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Effect of Community Engagement Interventions on Patient Safety and Risk Reduction Efforts in Primary Health Facilities: Evidence from Ghana.

Alhassan RK, Nketiah-Amponsah E, Spieker N, Arhinful DK, Ogink A, van Ostenberg P, Rinke de Wit TF - PLoS ONE (2015)

Bottom Line: Patient safety and quality care remain major challenges to Ghana's healthcare system.This paper evaluates whether or not SCE, through the assessment of health service quality, improves patient safety and risk reduction efforts by staff in healthcare facilities.Clinic staff efforts towards increasing patient safety and reducing risk improved significantly in intervention facilities especially in the areas of leadership/accountability (Coef. = 10.4, p<0.05) and staff competencies (Coef. = 7.1, p<0.05).

View Article: PubMed Central - PubMed

Affiliation: Amsterdam Institute for Global Health and Development, University of Amsterdam, Amsterdam, Netherlands.

ABSTRACT

Background: Patient safety and quality care remain major challenges to Ghana's healthcare system. Like many health systems in Africa, this is largely because demand for healthcare is outstripping available human and material resource capacity of healthcare facilities and new investment is insufficient. In the light of these demand and supply constraints, systematic community engagement (SCE) in healthcare quality assessment can be a feasible and cost effective option to augment existing quality improvement interventions. SCE entails structured use of existing community groups to assess healthcare quality in health facilities. Identified quality gaps are discussed with healthcare providers, improvements identified and rewards provided if the quality gaps are closed.

Purpose: This paper evaluates whether or not SCE, through the assessment of health service quality, improves patient safety and risk reduction efforts by staff in healthcare facilities.

Methods: A randomized control trail was conducted in 64 primary healthcare facilities in the Greater Accra and Western regions of Ghana. Patient risk assessments were conducted in 32 randomly assigned intervention and control facilities. Multivariate multiple regression test was used to determine effect of the SCE interventions on staff efforts towards reducing patient risk. Spearman correlation test was used to ascertain associations between types of community groups engaged and risk assessment scores of healthcare facilities.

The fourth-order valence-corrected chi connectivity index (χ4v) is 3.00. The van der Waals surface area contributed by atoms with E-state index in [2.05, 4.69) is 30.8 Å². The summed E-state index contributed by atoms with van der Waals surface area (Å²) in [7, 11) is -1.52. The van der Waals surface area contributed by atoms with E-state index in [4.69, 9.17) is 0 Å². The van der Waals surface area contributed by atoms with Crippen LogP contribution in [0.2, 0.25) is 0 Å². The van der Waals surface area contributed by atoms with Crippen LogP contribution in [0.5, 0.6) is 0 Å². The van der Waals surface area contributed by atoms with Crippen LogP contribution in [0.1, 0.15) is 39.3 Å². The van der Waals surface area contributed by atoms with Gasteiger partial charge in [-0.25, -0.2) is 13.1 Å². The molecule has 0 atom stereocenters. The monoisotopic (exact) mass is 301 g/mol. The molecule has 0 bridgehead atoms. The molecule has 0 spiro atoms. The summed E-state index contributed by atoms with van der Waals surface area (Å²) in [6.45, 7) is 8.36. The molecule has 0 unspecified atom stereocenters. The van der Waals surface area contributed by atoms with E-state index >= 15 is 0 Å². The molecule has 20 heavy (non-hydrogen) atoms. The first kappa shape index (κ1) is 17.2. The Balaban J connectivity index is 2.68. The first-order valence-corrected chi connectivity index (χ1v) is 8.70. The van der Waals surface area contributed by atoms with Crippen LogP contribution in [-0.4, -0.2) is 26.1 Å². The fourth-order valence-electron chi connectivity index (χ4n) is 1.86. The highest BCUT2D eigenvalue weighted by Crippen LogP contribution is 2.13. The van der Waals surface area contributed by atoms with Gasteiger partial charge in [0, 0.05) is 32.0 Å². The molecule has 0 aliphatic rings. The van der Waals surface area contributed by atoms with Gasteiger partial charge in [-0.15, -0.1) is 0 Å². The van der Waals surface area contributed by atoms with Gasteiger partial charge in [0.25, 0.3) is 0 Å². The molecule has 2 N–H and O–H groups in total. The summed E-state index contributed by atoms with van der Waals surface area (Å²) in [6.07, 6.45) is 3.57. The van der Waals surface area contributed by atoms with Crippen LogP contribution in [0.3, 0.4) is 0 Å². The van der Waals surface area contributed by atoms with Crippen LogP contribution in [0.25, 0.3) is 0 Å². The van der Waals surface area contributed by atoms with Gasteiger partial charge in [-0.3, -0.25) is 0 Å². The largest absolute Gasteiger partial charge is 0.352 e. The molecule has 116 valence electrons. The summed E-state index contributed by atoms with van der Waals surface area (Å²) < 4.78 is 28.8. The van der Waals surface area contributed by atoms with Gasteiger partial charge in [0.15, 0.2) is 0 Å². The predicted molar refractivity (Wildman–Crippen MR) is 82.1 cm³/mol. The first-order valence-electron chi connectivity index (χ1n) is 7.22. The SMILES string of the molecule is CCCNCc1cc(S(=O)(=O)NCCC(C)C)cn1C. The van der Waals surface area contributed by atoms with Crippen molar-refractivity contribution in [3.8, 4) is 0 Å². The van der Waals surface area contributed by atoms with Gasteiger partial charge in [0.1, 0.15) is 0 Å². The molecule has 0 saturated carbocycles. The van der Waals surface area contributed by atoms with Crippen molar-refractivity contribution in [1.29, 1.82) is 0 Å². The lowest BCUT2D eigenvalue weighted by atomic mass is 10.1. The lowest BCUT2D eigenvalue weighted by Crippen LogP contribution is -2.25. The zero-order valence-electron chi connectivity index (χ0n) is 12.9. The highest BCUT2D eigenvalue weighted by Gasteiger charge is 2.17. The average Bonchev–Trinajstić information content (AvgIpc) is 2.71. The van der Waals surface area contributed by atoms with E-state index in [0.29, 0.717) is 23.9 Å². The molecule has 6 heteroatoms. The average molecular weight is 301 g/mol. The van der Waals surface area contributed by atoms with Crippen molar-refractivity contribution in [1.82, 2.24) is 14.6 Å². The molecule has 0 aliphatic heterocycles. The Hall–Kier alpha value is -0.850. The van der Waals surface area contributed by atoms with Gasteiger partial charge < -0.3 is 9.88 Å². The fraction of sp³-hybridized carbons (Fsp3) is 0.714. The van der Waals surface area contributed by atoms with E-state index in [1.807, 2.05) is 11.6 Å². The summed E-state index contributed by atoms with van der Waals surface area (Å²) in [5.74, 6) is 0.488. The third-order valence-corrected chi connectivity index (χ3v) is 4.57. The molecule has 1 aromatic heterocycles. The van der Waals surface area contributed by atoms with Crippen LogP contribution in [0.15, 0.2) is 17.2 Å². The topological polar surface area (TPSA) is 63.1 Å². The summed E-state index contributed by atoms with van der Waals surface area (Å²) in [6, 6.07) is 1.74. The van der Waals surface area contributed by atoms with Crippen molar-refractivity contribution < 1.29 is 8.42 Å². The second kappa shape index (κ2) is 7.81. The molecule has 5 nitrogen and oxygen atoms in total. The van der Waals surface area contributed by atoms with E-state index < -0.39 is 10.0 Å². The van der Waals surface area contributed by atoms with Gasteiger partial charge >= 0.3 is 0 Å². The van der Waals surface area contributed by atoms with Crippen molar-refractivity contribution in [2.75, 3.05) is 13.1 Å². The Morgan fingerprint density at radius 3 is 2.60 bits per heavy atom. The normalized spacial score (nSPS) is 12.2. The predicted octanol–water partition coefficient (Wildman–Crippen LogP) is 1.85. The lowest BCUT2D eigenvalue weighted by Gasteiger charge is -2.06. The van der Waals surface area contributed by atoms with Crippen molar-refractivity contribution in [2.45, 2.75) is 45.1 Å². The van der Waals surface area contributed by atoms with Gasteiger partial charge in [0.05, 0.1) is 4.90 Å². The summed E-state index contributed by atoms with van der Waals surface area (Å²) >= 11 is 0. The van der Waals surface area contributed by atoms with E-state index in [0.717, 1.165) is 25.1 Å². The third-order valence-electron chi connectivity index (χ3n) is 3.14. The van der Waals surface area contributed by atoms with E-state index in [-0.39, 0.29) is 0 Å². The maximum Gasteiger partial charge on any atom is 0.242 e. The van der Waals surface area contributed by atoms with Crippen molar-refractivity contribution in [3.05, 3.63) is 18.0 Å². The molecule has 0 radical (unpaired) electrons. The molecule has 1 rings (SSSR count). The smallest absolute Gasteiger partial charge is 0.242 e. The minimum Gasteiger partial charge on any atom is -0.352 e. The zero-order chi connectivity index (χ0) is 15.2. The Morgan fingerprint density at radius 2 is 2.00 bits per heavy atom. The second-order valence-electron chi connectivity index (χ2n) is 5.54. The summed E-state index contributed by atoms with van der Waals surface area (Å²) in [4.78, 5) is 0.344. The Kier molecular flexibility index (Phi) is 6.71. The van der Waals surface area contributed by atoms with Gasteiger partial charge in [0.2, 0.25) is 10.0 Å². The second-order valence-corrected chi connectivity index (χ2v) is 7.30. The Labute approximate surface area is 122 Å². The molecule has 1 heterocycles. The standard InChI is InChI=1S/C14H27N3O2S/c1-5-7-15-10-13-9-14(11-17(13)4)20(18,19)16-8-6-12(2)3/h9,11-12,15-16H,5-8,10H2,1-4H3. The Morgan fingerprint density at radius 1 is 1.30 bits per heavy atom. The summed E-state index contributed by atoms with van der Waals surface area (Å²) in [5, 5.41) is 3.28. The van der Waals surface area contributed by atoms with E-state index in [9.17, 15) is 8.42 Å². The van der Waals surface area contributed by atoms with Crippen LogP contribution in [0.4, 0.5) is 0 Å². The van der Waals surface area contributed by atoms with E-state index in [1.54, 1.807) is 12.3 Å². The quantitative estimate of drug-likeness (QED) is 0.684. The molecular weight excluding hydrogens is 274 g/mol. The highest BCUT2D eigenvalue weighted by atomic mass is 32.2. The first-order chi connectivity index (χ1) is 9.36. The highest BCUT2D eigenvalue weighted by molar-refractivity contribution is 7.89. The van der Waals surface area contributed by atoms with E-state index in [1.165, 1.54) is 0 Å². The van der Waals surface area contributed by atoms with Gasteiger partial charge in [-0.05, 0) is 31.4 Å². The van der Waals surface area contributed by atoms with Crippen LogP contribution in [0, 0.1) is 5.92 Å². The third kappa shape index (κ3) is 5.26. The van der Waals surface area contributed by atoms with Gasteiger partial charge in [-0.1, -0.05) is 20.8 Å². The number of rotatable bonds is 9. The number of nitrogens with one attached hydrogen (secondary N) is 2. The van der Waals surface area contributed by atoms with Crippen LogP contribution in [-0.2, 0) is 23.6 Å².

Findings: Clinic staff efforts towards increasing patient safety and reducing risk improved significantly in intervention facilities especially in the areas of leadership/accountability (Coef. = 10.4, p<0.05) and staff competencies (Coef. = 7.1, p<0.05). Improvement in service utilization and health resources could not be attributed to the interventions because these were outside the control of the study and might have been influenced by institutional or national level developments between the baseline and follow-up period. Community groups that were gender balanced, religious/faith-based, and had structured leadership appeared to be better options for effective SCE in healthcare quality assessment.

Conclusion: Community engagement in healthcare quality assessment is a feasible client-centered quality improvement option that should be discussed for possible scale-up in Ghana and other resource poor countries in Africa.

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Related in: MedlinePlus

Error bars showing average deltas in patient risk areas between 2012 and 2014.Legend: Risk area 1 (Leadership processes and accountability); Risk area 2 (Competent and capable workforce); Risk area 3 (Safe environment for staff and patients); Risk area 4 (Clinical of patients); Risk area 5 (Quality improvement and safety).
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pone.0142389.g004: Error bars showing average deltas in patient risk areas between 2012 and 2014.Legend: Risk area 1 (Leadership processes and accountability); Risk area 2 (Competent and capable workforce); Risk area 3 (Safe environment for staff and patients); Risk area 4 (Clinical of patients); Risk area 5 (Quality improvement and safety).

Mentions: Assessment scores in risk area 1 (leadership and accountability) show that intervention health facilities recorded relatively higher marginal increases between 2012 and 2014 (mean = 22) than control facilities (mean = 13) (p<0.0001); likewise, intervention facilities (mean = 16) improved more than control facilities (mean = 10) in risk area 2 (i.e. competent/capable workforce) (p<0.0001). Overall score in all risk areas was relatively higher in intervention (mean = 16) than control facilities (mean = 13) (p<0.05). There were no significant differences between intervention and control health facilities in risk areas 3, 4 and 5 which are predominantly medical technical areas (see Fig 4).